I would advice no to delete any partition at this time. Chances are one of your partition is a swap partition, another for home and another for root. So you will need all of them to have a fully functioning Operating System.
SWAP is virtual memory that the Operating system uses when all the RAM is being used by running applications
ROOT is where all the files for the operating system are saved
Home is where all the user's data files are storaged (MP3s, PDFs, Photos, videos anything)

Having different partitions in a hard drive doesnt necesary mean waste of space in the device. It is more of having your hard driver a little more organized to improve its performance.
You will noticed among Linux users they all like to do thing different than other people, and the software really gives you the flexibility to be different too.

You probably need to upgrade your System in order to run some of the newer web browsers like Chromium wich the the Linux version of Chrome.

You are not restricted to use the current operating system installed in your laptop. There are lots of Linux bases Operating System and they all are free and good for academics and over all general purpuses. Linux Mint is probably the number one most popular Linux distribution out there because is really easy to use.
You can check it out at this link
Download it, burn the ISO in a CD and run it in a live session for testing, without installing first.

Good luck to you!

John VV 07-08-2012 03:36 PM

"Linux es 3 "???
guessing RHEL3
if so that is SO OLD that is in not even supported
and if this computer dose NOT PREDATE about 2002 to 2005

it is NOT a operation system for any current modern Operating System
rhel 3
Red Hat Enterprise Linux 3 (Taroon), 2003-10-22. Uses Linux 2.4.21-4

do not even bother with it

i am guessing that this is a VERY OLD laptop
windows 98 era or a win ME / 2000
maybe XP if RHEL3 was installed on it in 2003

as to a web browser on RHEL3
there ARE NONE
what you have is it
rhel3 is so old that NO current firefox will ever install
as to "mozilla" , a guess it is Mozilla 1.0

there ARE no updates to it
mozilla ( as it was back then) no longer exists

now you ?? might ?? be able to get CentOS 5.8 to run on that old laptop ? maybe ???

TobiSGD 07-08-2012 04:39 PM

Now let us just end the guess work.

@CarlyBelle: Please start the Linux, open a terminal, change to the root user (su command), launch this commands and post the output here:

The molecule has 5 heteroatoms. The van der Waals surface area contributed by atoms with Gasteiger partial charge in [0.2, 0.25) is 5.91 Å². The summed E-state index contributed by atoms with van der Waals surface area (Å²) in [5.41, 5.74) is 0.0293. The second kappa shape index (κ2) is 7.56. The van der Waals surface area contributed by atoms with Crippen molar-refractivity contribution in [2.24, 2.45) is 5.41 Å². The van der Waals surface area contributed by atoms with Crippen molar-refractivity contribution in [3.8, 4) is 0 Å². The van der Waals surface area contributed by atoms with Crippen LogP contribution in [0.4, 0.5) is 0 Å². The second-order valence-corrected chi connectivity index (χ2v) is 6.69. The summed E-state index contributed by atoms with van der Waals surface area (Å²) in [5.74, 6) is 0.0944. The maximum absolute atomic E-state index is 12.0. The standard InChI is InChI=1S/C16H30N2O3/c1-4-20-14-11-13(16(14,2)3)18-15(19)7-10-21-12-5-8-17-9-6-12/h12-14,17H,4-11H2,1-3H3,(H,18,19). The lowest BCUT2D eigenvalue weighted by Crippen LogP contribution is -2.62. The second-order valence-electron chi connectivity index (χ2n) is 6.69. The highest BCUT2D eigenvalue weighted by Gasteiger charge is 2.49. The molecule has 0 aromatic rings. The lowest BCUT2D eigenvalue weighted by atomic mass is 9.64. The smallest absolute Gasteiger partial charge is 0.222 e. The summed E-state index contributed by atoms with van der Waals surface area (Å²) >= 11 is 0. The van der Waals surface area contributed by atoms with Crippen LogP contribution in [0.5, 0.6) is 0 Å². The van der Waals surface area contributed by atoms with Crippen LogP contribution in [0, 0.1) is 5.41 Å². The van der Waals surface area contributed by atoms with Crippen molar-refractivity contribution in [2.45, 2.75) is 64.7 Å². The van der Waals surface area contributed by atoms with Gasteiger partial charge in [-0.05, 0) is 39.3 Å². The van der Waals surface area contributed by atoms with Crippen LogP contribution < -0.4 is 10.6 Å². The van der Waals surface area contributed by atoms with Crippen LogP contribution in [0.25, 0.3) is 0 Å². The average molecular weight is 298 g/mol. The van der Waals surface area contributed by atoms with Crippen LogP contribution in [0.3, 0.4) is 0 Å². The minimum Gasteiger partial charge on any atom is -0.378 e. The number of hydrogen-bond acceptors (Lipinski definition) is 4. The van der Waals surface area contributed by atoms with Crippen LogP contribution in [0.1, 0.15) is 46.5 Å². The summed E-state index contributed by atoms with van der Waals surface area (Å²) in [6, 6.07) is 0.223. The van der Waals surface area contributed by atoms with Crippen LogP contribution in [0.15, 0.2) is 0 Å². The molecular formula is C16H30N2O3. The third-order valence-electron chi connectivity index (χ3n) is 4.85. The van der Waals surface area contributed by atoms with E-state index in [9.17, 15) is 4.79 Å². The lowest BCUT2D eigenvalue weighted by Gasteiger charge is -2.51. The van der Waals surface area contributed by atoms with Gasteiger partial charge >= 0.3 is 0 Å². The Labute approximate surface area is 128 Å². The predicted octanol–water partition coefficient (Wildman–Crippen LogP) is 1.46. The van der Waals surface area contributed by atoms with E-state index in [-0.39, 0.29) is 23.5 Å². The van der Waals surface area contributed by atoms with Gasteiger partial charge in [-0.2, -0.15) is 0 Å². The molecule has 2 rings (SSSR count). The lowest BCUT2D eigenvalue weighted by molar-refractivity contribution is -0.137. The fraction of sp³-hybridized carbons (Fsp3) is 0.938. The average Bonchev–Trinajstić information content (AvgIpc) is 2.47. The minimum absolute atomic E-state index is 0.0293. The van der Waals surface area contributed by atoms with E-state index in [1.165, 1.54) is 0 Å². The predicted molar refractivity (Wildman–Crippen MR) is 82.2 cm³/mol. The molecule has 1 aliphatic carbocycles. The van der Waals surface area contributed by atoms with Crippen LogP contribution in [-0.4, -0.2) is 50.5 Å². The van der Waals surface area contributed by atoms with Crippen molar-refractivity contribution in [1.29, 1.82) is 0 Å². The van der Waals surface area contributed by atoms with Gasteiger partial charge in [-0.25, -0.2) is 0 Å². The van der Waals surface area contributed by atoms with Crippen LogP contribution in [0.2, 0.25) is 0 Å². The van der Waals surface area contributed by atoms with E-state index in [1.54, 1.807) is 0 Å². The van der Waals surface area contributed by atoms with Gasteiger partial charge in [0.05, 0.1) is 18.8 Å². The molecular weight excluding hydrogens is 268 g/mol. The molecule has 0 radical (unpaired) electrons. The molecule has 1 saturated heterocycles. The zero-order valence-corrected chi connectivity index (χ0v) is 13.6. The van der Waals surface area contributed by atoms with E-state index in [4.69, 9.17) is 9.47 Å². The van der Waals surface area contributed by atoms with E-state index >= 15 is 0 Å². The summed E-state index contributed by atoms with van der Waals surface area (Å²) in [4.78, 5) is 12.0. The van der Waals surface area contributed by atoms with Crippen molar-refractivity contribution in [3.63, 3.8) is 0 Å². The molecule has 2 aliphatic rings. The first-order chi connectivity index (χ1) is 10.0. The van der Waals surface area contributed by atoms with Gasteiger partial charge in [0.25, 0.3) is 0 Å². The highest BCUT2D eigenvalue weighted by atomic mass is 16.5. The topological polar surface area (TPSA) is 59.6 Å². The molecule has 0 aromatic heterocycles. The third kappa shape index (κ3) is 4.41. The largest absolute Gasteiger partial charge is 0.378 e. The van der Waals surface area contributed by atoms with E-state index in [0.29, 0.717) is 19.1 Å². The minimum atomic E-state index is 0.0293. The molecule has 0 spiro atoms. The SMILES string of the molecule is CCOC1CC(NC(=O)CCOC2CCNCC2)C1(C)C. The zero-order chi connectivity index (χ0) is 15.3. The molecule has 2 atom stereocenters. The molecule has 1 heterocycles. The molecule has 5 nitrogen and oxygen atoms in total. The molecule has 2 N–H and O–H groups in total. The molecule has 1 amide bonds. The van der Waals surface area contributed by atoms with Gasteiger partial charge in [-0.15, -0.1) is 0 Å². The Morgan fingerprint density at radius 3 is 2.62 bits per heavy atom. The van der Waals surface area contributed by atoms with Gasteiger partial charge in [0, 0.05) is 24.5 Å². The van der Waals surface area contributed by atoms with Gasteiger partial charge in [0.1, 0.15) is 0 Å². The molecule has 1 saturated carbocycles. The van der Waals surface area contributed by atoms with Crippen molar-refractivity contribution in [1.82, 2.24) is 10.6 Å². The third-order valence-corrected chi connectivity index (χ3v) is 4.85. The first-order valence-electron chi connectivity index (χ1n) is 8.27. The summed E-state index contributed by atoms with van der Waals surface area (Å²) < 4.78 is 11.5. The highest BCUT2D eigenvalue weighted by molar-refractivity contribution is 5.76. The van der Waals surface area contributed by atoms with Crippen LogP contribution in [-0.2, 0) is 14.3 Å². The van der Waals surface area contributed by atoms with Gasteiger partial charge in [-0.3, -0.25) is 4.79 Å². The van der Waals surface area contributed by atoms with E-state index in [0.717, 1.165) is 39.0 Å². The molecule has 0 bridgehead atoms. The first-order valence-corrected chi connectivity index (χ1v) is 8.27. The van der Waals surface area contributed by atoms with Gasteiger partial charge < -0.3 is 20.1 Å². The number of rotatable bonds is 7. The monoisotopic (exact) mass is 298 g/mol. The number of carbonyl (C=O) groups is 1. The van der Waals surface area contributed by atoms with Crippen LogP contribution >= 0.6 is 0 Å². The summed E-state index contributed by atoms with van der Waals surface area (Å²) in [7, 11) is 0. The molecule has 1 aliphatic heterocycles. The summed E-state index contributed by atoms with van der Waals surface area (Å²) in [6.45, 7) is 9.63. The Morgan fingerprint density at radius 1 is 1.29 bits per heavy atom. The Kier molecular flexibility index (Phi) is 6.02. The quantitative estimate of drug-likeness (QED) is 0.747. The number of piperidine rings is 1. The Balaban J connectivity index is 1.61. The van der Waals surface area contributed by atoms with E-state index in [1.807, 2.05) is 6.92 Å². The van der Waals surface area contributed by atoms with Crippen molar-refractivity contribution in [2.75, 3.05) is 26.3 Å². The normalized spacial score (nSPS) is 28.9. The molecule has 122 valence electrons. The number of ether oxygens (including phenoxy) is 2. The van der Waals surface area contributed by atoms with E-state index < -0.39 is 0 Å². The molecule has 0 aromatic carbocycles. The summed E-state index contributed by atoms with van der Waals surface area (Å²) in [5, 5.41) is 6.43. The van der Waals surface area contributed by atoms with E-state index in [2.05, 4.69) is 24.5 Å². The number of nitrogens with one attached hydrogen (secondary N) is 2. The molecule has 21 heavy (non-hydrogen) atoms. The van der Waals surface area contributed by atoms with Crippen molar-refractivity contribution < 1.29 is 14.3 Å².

cat /etc/*issue*
fdisk -l
df -h
free -m
cat /proc/cpuinfo

chrism01 07-08-2012 06:54 PM

What TobiSGD said... however, if you don't have the root passwd, you should be able to run those cmds as a normal user, although you may need to adjust one to be

/sbin/fdisk -l
Note that the parameter is a lowercase L

Please also run

cat /etc/*release*
as the 'cat /etc/*issue*' cmd may not provide enough info.

In the long run (eg if that is an old OS like RHEL3) however, it may be easier to install a new OS entirely, especially if you don't have anything too important on there right now.
See; as above they are all pretty much free and some have a Live CD version, which will just run from the CD/DVD drive for you to test before installing.

See the many many qns here at LQ about which distro is 'best', for more details.

snowpine 07-08-2012 07:44 PM

Welcome to the forums!

The important question is, "are you interested and motivated to learn Linux?" If the answer is YES, then set aside a couple of days and do a fresh install of a current and supported Linux distribution (distro). Because your laptop is old and crappy (it's worth less than $50 on ebay) you'll need to use a "lightweight" distro for old hardware such as Lubuntu, Puppy, SliTaz, CrunchBang. You can run these distros as "Live CDs" to test things like hardware compatibility before you install.

If the answer is NO then my advice is to install Windows XP (Vista probably won't run on such old hardware!) and start saving up for a new laptop as soon as you're able.

CarlyBelle 07-09-2012 08:08 PM

Thank you all very much!!

I've read attentively and I'm interested in just keeping it running on Linux, It's not bad, is just that it's new to me so I need to get acquainted. Yes the laptop is old but it is what I have for now to search on the web and look up college related tasks, that's why my concern about knowing what to do to make it run a bit "smoother" if possible.

Thank you!!

TobiSGD 07-09-2012 09:12 PM

We can help you to get a smoother experience, but we need some information on machine's specs for that.
The OS you have on that machine is seriously out of date and needs to be replaced, but we can't recommend you a Linux version that runs acceptable on that machine without knowing the specs.

TroN-0074 07-09-2012 10:02 PM

I had actually looked up and this are the specs I found for a Compacq Evo N800c

-Mobile IntelŪ PentiumŪ 4 Processor-M – 1.7 GHz up to 2.4 GHz
-256-MB DDR SDRAM (266 MHz), upgradeable to 1024 MB
-30.0 GB HDD
-ATI Mobility Radeon 7500, 64-bit video graphics with 32- or 64-MB VRAM for increased color depth and graphics performance
I think with some more RAM could run any modern distro like Linux Mint, Debian or anything with the latest software

chrism01 07-10-2012 12:34 AM

I agree that for a home machine, a RAM upgrade is probably the most cost effective/easiest upgrade of HW.